Citing unfavorable global economic conditions, Momentive Performance Materials Inc. furloughed approximately 200 employees at its Waterford plant Monday.
The plant, which is the company’s largest, employs about 1,000 people.
According to company spokesman John Scharf, the temporary layoffs will last between one and 14 days, depending on employees’ shifts.
The temporary move affects hourly employees represented by Local 81359 and Local 81380, who work in the finishing, maintenance, quality and logistics operations and chemical operations departments.
Scharf said the economy has weakened the market segments the company supports, including the automotive, residential construction, textile and furniture industries.
“We are experiencing a reduction in our customers’ orders,” he said. “Traditionally the year-end season is slower. Once you get to November and December in manufacturing, it’s very common for things to slow down a little bit for orders and such.”
The company notified union leaders of the impending layoffs Oct. 22 and told the employees on Nov. 9 and 12.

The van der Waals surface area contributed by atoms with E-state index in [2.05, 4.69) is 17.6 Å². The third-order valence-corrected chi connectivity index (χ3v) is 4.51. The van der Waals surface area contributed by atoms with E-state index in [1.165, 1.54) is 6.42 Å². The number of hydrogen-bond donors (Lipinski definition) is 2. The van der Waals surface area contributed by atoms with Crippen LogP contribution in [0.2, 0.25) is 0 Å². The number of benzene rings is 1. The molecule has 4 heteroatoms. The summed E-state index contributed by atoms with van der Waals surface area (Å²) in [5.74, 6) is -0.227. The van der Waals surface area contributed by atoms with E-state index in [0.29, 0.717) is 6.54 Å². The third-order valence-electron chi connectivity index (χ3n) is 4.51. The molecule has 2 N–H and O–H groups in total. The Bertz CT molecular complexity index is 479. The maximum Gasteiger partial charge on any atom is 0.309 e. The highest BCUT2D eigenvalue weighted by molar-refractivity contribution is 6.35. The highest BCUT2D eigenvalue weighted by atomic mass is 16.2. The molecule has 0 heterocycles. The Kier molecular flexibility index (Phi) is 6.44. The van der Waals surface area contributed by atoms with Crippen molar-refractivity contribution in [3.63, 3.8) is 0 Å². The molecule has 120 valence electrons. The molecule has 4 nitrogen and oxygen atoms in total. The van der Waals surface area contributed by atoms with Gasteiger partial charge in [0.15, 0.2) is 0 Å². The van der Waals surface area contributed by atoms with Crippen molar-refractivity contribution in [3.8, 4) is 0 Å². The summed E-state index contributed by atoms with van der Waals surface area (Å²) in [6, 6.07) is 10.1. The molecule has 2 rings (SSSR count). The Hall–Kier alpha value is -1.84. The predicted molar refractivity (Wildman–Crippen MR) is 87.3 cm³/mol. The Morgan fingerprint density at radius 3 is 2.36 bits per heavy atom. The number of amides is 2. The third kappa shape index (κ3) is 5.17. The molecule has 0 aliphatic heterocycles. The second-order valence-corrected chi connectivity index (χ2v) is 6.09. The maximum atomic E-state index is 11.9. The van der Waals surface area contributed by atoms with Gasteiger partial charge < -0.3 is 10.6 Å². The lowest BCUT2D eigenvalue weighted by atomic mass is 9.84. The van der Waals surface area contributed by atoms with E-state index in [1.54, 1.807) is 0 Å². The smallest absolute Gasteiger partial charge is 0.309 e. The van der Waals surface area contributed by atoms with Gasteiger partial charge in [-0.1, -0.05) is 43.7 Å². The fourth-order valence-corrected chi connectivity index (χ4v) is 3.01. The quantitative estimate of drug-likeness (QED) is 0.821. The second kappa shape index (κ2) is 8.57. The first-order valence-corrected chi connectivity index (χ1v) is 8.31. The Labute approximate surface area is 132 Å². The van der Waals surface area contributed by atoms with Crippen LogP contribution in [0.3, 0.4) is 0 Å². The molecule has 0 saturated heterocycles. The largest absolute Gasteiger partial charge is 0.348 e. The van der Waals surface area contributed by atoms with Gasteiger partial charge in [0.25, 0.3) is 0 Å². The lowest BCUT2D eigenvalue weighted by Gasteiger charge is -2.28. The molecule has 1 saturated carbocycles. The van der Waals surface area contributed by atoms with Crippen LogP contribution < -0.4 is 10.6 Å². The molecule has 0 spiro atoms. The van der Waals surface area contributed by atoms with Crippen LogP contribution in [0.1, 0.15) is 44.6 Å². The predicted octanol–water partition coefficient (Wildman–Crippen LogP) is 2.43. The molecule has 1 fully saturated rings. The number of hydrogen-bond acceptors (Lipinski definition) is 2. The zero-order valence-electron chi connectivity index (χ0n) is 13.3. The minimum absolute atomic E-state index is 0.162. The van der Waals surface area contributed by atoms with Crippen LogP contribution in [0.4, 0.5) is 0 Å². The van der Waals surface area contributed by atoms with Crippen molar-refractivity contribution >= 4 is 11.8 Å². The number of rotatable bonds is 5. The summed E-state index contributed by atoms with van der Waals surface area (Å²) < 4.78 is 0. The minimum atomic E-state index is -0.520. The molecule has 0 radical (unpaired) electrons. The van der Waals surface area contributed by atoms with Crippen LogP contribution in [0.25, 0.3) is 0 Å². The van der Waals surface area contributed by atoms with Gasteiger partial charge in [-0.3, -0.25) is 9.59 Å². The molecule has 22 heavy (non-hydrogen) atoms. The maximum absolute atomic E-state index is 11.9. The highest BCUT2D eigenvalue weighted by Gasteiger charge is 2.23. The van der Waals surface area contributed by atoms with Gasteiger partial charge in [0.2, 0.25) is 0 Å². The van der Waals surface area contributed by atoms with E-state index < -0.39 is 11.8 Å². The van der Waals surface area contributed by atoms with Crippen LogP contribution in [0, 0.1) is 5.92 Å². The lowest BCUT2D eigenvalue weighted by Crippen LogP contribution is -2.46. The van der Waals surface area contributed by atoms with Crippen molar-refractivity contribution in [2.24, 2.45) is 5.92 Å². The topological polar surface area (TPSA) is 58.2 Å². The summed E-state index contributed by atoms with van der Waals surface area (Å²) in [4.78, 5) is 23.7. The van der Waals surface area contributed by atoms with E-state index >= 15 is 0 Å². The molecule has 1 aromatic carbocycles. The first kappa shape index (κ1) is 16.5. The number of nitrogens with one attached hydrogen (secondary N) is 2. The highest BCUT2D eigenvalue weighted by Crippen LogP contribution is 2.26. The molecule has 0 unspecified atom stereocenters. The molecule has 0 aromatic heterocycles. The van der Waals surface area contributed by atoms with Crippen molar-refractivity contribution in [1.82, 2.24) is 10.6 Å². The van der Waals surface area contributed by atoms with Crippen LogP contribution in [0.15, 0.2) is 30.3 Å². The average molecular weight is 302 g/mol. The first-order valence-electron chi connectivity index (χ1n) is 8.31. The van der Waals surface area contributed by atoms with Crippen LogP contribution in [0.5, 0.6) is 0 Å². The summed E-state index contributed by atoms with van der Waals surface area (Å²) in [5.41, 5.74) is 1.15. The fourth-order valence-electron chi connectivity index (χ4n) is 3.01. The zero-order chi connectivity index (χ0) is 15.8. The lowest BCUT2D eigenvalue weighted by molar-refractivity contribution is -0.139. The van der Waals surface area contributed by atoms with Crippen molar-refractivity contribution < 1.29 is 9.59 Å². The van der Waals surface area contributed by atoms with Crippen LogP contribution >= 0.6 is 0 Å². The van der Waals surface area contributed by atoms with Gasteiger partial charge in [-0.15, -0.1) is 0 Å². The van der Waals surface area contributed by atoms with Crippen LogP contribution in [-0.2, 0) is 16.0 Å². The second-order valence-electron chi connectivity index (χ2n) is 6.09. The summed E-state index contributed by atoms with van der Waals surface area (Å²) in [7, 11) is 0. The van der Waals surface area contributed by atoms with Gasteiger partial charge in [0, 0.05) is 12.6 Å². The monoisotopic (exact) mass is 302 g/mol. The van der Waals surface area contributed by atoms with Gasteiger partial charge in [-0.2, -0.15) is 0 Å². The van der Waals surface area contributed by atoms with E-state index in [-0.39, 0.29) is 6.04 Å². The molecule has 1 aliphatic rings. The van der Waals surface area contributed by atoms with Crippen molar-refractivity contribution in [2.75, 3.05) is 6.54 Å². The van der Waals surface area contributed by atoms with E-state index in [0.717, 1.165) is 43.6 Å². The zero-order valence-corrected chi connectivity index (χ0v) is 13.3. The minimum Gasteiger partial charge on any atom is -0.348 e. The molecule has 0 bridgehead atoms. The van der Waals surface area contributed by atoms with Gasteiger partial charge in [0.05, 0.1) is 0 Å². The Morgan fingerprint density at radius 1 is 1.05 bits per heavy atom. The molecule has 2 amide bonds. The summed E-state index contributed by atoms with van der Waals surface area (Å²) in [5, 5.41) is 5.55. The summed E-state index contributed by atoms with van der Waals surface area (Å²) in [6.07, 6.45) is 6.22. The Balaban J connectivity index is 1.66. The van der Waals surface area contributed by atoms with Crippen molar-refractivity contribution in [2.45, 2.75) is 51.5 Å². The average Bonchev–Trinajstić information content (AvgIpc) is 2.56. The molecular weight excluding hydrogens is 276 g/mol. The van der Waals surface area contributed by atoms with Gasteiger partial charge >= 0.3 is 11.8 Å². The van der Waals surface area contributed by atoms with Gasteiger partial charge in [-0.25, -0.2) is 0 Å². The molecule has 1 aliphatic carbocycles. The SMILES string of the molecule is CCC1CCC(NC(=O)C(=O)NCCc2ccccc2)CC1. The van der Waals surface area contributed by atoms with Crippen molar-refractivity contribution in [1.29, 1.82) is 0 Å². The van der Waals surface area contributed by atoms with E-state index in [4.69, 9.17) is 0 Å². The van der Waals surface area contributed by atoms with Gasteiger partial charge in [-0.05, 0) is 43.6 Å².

According to a company statement, affected employees have the option of using their vacation time so they can continue drawing pay during the furlough period, and their medical and dental benefits will continue while they are not working.
Similar layoffs were implemented in November and December 2011, Scharf said.
On Nov. 13, Momentive released its consolidated results for the third quarter, which ended Sept. 30.
The company reported net sales of $571 million, compared with $653 million in the prior year period. It also reported an operating loss of $7 million, versus an operating income of $27 million in the prior year period.
Overall, the company reported a net third-quarter loss of $81 million, compared with a net loss of $32 million in the prior year period.
Waterford Town Supervisor Jack Lawler said Monday he doesn’t feel that this round of furloughs at Momentive will have serious implications for the town.
“I think it’s consistent with some of the decisions they’ve made in the past. I’m not surprised or particularly alarmed by it,” he commented.
The layoffs come at the start of the holiday shopping season and Pete Bardunias, president and CEO of The Chamber of Southern Saratoga County, conceded that they could put a damper on the shopping plans of those who are out of work, but said he doesn’t think the layoffs will seriously impact holiday shopping in the region.
“We’re cautiously optimistic for a decent holiday shopping season,” he said.